Are you being misled by food labels?

Kellie Collins
Nutritionist

Are you one of those people whose kitchen cupboards are full of products that scream 85% fat-free or 90% fat-free, or even better, 95% fat-free? But what does 95% fat-free actually mean and how useful is this information to consumers? And how do these products, which are heavily advertised and marketed, compare to similar products that don’t make any fat-free claims?

We are all so overwhelmed with numbers and percentages that it is more and more difficult to make informed choices.

Percent fat-free claims on food products are potentially misleading to consumers, and many standard foods could be better food choices than these apparently ‘guilt-free’ products.

If you think about it, a product that claims to be 80% fat-free still contains 20 grams of fat for every 100 grams of food - that is a pretty hefty amount of fat!

The guidelines for fat intake from the health authorities are to eat a diet with less than 35% energy from fat. On packaging, percentages are expressed in terms of grams of fat per grams of product, or percentage fat by WEIGHT.

In reality, it would be more useful if this was expressed in terms of calories from fat as a percentage of total calories, or percentage ENERGY from fat.

For example, if a product weighs 100 grams and contains 100 calories with 5 grams of fat, it actually provides 45 % of energy from fat (since each gram of fat gives 9 calories), yet it could be marketed as 95% fat free.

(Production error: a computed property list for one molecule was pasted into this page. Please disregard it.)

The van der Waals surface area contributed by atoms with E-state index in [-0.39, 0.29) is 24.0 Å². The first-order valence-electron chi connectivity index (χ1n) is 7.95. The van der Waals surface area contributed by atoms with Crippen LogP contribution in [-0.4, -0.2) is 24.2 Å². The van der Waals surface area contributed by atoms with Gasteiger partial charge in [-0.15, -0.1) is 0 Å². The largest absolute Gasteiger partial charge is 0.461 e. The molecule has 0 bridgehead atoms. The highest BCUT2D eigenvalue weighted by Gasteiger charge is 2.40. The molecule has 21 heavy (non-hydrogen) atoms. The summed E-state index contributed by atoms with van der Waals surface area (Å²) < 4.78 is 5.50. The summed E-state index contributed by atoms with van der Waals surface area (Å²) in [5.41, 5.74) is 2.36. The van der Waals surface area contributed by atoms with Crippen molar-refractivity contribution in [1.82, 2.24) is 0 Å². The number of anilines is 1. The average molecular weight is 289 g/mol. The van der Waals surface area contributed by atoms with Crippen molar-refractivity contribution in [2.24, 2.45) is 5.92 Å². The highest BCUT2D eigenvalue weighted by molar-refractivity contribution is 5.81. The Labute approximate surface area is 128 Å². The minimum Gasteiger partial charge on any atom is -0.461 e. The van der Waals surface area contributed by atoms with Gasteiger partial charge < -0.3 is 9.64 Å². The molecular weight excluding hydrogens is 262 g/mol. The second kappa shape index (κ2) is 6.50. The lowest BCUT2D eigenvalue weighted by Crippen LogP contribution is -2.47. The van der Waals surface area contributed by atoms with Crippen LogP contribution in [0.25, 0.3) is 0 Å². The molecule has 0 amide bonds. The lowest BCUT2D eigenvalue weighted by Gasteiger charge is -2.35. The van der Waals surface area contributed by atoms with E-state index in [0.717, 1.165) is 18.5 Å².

Although this sounds very appealing to the consumer, this 95% fat free food would have a higher fat content by energy than recommended.

In order for a product to claim that it is low in fat, it must contain no more than 3% fat by weight and have no more than 3 grams of fat in a serving. So ‘low-fat’ claims are a useful guideline but don’t tell the full story.

So folks, I guess the only solution is to start reading the labels – and by that I mean the nutrition panel at the back of the wrapper and not just the bit proclaiming ‘fat-free’!

Hopefully, these labels will soon be phased out but, in the meantime, doing your sums can really show the truth behind the shiny labels.

So remember the golden rule – aim for less than 3% fat by weight and 35% energy from fat - any more than that and you’ll tip the scales the wrong way!

Start a diet plan at tescodiets.com

Thanks to tescodiets.com who have provided this article.